Marines Want to Field a Long-Range Anti-Ship Missile ‘As Fast As Possible’

February 19, 2019 7:55 AM
U.S. Marines with Fox Company, 2nd Battalion, 14th Marines, 4th Marine Regiment, fire a High Mobility Artillery Rocket System (HIMARS) during Weapons and Tactics Instructor Course (WTI) 1-18 in Yuma, Ariz. on Oct. 17, 2017. US Marine Corps Photo

SAN DIEGO, Calif. – The Marine Corps wants to select and field a long-range anti-ship missile “as fast as possible” to support the Navy in a fight for sea control, the commandant told USNI News.

The Marine Corps has been refreshing its doctrine and concepts for naval warfare, and the Expeditionary Advance Base Operations (EABO) concept in particular is already informing wargames, exercises and acquisition. Fielding a long-range anti-ship missile is an important part of this concept, which calls for the Marines to spread out over islands or pockets of beaches and using that temporary base to secure air and sea space.

“There’s a ground component to the maritime fight. We’re a naval force in a naval campaign; you have to help the ships control sea space. And you can do that from the land,” Neller told USNI News on Feb. 15 at the WEST 2019 conference, cohosted by the U.S. Naval Institute and AFCEA.
“We’ve done it with airplanes historically in World War II. Marines’ traditional mission is the seizure and securing of advance naval bases for the prosecution of the naval campaign. But if the air space is more contested and you want to be able to keep ships away at some distance because they’ve got long-range strike, you’ve got to be able to strike them. So you need to have a capability to control the maritime space. So I think we’re in a good place to control the air space – we need more air defense, we need more counter-missiles capability – but we’ve got to be able to attack surface platforms at range, and so that’s what the capability requirement is.”

Asked why the Marines feel such an urgency to acquire a long-range anti-ship missile, Neller said that “the urgency is just the situation security-wise we find ourselves in the world. So there’s a lot of geographical chokepoints, and you know what they are, and the potential adversaries know what they are. So if you get there first and you can control that space, then you have an operational advantage. So we’re going to test, there’s a couple capabilities out there and we’re going to test them – working with the Navy, because this is the same type of stuff you’d want to put on a ship.”

Earlier in the conference, Marine Corps Warfighting Lab commander Brig. Gen. Christian Wortman called a long-range anti-ship missile a “relatively near-term capability that we’re making a significant investment now.” The lab is among the organizations at the forefront of determining how to conduct Expeditionary Advance Base Operations and what weapons and systems are needed to support that concept. Wortman told USNI News in November that the lab would host a massive sea control experiment and exercise in Fiscal Year 2020 that would include the use of a long-range ground-based anti-ship missile.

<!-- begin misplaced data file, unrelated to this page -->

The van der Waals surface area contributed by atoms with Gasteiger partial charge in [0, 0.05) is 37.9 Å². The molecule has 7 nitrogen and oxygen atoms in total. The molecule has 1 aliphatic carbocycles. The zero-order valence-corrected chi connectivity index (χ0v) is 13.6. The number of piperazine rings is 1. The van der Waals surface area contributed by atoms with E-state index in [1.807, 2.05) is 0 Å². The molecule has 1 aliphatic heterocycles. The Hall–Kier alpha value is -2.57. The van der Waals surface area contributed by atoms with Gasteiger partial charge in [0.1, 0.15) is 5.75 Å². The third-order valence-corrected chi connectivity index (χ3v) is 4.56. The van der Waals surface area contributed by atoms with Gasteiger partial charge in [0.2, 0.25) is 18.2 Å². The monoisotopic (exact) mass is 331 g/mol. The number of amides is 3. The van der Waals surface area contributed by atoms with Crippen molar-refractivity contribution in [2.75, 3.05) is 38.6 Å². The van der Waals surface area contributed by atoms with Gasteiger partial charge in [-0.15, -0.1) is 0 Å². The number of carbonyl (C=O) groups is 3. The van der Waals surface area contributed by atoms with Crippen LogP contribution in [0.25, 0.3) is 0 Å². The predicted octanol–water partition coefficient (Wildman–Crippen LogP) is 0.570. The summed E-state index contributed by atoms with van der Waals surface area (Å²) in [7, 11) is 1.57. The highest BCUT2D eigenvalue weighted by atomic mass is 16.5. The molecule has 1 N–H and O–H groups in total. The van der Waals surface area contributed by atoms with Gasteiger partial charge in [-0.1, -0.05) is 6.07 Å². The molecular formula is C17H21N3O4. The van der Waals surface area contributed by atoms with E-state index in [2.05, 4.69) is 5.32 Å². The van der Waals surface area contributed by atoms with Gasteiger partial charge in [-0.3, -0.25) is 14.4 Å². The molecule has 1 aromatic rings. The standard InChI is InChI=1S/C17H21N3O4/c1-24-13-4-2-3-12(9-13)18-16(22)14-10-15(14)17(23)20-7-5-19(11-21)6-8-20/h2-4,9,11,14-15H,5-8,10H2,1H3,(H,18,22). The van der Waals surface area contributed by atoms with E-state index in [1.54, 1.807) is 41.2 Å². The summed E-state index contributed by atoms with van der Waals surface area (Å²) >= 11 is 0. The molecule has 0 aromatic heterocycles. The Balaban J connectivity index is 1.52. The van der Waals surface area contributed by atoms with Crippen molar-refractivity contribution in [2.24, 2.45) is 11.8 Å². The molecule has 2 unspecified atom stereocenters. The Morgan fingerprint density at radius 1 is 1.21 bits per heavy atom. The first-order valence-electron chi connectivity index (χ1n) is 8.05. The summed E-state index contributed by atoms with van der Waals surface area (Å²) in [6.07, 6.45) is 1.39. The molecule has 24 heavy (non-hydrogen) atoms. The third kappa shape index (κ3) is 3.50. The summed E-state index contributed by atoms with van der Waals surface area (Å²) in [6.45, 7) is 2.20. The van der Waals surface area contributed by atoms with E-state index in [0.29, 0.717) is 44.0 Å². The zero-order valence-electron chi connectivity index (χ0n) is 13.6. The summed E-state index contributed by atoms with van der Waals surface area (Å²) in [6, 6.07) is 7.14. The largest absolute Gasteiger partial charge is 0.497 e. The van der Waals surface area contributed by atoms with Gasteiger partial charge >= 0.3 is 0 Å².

During a panel presentation at WEST, Wortman said the Marines’ aim going forward is to operate as a fleet marine force in support of at-sea ships and aircraft, and to that end the service is looking to acquire a range of weapons to support sea control from the shore. In addition to the anti-ship missile, Wortman spoke of loitering munitions, multi-mission and multi-payload weapons that could deliver combined arms effects against a target, and aviation-deployed weapons. Wortman noted that the F-35B would be a powerful tool for the Marines but that the F-35C carrier-based variant would open up even more options due to its enhanced payload capability.

Wortman said his goal for the Marine Corps was to support ships at sea in a way that is akin to the submarine force – lethal to adversary ships but harder for the adversary to detect and attack.

Wortman also spoke of enhanced naval integration, saying that future additions in sensors and weapons must be compatible with Navy systems.

“We want to be able to sense the environment for them, and we want to be able to benefit from the sensing that they’re doing. We want to be able to shoot for them … or we want to be able to have them put in a position where they can take a shot off of our sensors. We want to be able to apply information warfare capabilities in a manner that benefits their survivability,” Wortman said.
“We want to have naval command and control capabilities in the right places to extend the reach of our fleet commanders and their composite warfare commanders.”

Megan Eckstein

Megan Eckstein

Megan Eckstein is the former deputy editor for USNI News.

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